This week I've been struggling with creating an interesting piece for organ duet. I find that it's difficult to control the texture when writing for four hands and four feet. When you make an interesting texture, it's possible to lose yourself in it and forget the flow of time, forget how the listeners would perceive it in motion.
For example, at first, I created a piece with one eighth note motion flow. It seemed interesting enough. But it went for 5 and a half minutes. The rule about keeping interest going is to change something before it gets boring. Usually it's less than 2 minutes.
It's like scenes in movies. One scene usually lasts about 1 minute, sometimes up to 2 minutes. Of course, there are slow movies with long scenes but they are a separate breed.
So I today thought about inserting a middle section in the piece. This had to add contrast. How about a smaller note values? Maybe 16th notes.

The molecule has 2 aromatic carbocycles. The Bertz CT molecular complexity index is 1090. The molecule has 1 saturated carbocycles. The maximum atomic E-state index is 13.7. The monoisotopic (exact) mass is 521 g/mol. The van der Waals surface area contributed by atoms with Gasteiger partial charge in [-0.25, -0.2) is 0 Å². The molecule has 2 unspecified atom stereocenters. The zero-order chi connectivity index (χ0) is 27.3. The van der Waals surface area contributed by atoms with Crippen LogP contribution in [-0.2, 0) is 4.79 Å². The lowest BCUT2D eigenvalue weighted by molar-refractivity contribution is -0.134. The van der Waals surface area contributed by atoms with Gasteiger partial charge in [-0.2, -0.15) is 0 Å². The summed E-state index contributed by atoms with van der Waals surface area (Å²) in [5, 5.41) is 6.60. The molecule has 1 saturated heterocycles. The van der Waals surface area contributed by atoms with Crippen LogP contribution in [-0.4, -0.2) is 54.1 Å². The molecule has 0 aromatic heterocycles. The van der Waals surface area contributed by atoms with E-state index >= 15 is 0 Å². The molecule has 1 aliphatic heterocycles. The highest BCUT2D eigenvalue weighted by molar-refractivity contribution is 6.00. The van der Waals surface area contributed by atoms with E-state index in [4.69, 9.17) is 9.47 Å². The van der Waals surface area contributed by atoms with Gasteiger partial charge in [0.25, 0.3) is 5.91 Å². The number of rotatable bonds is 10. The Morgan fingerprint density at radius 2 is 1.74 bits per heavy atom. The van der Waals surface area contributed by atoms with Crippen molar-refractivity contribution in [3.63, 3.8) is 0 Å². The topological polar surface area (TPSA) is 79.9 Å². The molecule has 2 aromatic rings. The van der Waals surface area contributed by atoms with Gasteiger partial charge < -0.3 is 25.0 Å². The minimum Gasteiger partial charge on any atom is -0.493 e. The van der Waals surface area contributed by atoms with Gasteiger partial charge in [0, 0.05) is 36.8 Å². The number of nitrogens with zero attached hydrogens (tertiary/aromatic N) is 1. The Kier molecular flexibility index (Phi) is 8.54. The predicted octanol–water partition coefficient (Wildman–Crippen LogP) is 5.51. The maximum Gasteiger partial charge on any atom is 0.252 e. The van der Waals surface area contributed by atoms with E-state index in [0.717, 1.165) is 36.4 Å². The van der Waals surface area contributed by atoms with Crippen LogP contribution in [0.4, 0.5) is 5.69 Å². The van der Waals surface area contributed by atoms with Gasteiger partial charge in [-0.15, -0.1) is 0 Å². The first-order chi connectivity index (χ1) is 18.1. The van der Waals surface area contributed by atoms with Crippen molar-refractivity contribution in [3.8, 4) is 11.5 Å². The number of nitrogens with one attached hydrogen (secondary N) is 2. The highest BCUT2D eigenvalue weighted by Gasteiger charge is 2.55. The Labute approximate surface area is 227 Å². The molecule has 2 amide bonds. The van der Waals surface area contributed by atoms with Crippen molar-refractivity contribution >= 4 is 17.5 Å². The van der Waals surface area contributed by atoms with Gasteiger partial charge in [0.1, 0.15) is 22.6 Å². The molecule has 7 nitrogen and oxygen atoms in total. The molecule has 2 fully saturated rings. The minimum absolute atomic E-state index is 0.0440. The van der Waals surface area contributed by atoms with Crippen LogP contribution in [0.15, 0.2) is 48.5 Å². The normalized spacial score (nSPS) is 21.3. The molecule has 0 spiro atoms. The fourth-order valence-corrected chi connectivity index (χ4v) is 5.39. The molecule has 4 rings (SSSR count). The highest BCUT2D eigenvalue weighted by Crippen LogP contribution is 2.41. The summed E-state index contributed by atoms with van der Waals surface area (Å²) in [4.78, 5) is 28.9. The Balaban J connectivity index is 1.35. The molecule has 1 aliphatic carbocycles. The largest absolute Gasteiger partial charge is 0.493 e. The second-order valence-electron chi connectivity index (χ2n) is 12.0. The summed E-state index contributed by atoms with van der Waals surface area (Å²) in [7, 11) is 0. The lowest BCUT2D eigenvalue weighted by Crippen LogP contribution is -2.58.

And sure enough now my piece has 3 sections, like in ABA form - eighth-notes, 16th notes and eighth notes again.
It doesn't mean this piece will be interesting when I finish it though. It just means I eliminated just one problem.
Quite a few more to go.
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Our Hauptwerk Setup:
Drs. Vidas Pinkevicius and Ausra Motuzaite-Pinkeviciene
Organists of Vilnius University , creators of Secrets of Organ Playing.
Don't have an organ at home?
Download paper manuals and pedals, print them out, cut the white spaces, tape the sheets together and you'll be ready to practice anywhere where is a desk and floor. Make sure you have a higher chair.